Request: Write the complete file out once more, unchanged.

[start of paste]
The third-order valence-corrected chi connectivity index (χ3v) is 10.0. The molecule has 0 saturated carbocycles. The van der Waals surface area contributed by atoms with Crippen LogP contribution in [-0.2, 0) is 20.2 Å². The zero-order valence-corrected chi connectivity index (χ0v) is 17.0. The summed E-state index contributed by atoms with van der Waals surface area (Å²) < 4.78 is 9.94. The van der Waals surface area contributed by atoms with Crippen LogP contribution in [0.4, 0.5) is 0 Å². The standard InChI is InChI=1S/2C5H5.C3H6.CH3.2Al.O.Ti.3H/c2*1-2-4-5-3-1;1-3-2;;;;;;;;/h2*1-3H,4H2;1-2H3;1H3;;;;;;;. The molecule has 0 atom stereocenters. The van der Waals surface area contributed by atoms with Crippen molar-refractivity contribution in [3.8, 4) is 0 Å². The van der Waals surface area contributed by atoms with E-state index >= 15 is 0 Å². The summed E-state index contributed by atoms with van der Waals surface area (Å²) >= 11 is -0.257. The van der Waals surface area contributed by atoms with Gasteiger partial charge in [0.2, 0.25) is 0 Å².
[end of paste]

The third-order valence-corrected chi connectivity index (χ3v) is 10.0. The molecule has 0 saturated carbocycles. The van der Waals surface area contributed by atoms with Crippen LogP contribution in [-0.2, 0) is 20.2 Å². The zero-order valence-corrected chi connectivity index (χ0v) is 17.0. The summed E-state index contributed by atoms with van der Waals surface area (Å²) < 4.78 is 9.94. The van der Waals surface area contributed by atoms with Crippen LogP contribution in [0.4, 0.5) is 0 Å². The standard InChI is InChI=1S/2C5H5.C3H6.CH3.2Al.O.Ti.3H/c2*1-2-4-5-3-1;1-3-2;;;;;;;;/h2*1-3H,4H2;1-2H3;1H3;;;;;;;. The molecule has 0 atom stereocenters. The van der Waals surface area contributed by atoms with Crippen molar-refractivity contribution in [3.8, 4) is 0 Å². The van der Waals surface area contributed by atoms with E-state index >= 15 is 0 Å². The summed E-state index contributed by atoms with van der Waals surface area (Å²) >= 11 is -0.257. The van der Waals surface area contributed by atoms with Gasteiger partial charge in [0.2, 0.25) is 0 Å².